In the Sunday, May 1, 2011 edition of the New York Times on page 25 of the main section there is a full-page ad for an organization called “Woman’s Divorce Finance. ” The ad states “[W]e don’t just fund your divorce – we manage it.” The website for Woman’s Divorce Finance states” there are no up-front fees and no asset minimum required….[and] payment is based upon a percentage of the assets and support payments you receive in any settlement or other legal resolution of your divorce.” The only access to the website to obtain more information requires an interested woman to fill out a form giving biographical information, the name of the person’s lawyer, if represented, income information and provide a narrative about the marriage and lifestyle. The site promises that someone will contact you as soon as possible. That’s it. The ad and website make no representations about or identification of the people or professionals – if indeed they are – who purportedly will “manage” and “fund” a woman’s divorce. It appears that the purpose of the ad is to suck a woman in, determine what the income and assets are and obtain a contingency fee based on what assets the woman receives or a percentage of support payments. The percentage paid to “Woman’s Divorce Finance” is not specified in the ad or on the website.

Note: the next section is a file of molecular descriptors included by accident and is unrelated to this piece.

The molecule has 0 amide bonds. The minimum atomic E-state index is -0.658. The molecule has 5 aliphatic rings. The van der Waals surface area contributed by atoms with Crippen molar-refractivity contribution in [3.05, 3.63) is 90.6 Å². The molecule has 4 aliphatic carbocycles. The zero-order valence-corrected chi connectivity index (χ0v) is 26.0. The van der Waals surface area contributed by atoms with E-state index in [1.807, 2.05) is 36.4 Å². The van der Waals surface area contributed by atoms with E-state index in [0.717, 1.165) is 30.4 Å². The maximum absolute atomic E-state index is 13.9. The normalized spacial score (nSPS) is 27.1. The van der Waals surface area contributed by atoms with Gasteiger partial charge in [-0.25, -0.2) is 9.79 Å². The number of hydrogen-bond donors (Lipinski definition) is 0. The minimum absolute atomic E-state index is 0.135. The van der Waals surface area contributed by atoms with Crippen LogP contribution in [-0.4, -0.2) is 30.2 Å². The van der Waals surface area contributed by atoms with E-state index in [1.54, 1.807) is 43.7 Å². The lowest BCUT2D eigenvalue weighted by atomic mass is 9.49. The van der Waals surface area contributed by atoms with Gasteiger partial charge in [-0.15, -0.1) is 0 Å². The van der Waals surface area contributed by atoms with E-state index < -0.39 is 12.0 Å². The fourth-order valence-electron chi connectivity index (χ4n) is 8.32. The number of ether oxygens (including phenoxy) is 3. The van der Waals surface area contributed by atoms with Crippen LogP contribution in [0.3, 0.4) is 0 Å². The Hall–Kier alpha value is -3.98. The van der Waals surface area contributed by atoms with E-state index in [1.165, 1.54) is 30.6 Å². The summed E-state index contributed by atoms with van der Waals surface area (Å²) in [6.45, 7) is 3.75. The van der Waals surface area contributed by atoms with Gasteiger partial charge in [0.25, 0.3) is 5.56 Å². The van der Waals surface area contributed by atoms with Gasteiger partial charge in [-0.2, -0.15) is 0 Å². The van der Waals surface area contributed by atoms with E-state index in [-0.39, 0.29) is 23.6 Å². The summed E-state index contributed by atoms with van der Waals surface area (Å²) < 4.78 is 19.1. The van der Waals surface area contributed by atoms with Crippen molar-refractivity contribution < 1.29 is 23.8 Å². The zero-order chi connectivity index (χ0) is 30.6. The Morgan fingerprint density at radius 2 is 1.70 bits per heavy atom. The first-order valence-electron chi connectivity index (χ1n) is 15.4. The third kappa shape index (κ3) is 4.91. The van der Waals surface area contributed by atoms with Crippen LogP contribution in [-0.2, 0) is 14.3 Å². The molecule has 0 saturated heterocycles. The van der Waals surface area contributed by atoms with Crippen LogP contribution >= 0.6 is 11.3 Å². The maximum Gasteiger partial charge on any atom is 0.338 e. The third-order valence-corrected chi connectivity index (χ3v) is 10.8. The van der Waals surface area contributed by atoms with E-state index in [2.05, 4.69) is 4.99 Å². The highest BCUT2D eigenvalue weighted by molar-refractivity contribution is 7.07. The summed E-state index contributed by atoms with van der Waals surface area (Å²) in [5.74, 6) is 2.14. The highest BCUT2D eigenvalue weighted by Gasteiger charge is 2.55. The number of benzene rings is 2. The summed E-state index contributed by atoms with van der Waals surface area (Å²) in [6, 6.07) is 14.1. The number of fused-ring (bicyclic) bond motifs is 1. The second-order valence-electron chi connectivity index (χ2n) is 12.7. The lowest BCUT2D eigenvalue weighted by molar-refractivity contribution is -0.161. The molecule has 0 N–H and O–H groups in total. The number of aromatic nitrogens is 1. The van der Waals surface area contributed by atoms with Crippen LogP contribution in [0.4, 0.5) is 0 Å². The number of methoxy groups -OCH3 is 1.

The website pitch clearly implies that “Woman’s Divorce Finance” will control (“manage”) the legal strategy and lawyer providing legal representation. There are ethical restrictions in most states which prevent non-lawyers from practicing law. How “Woman’s Divorce Finance” gets around this detail is unknown. “Managing” someone’s divorce sounds like legal representation. A woman considering using Woman’s Divorce Finance” must be very wary. Make no mistake, the intent here is for Woman’s Divorce Finance” to profitably “manage” a woman’s divorce. Woman’s Divorce Finance thus has a financial stake in the outcome of the divorce settlement or litigation. In many states it is unethical for a lawyer to have a contingency fee or stake in the outcome of a divorcing party’s child support or alimony. If a lawyer – or anyone else – has a financial interest – in the outcome they may not act in the client’s or the children’s best interest – but act in their own interest.
Anyone considering this option must be very careful. There will be a contract that Woman’s Divorce Finance will ask you to sign. Take this contract to your lawyer or a trusted professional advisor before you sign anything. You must completely understand what stake this organization has in your assets and support payments before you sign any contract. Equally as important, you must understand what Woman’s Divorce Finance will do to “manage” your divorce case and whether your lawyer will agree to be “managed.”
I would like to hear from women who have used Woman’s Divorce Finance to fund their divorce and about their experience and outcome. Please post a response.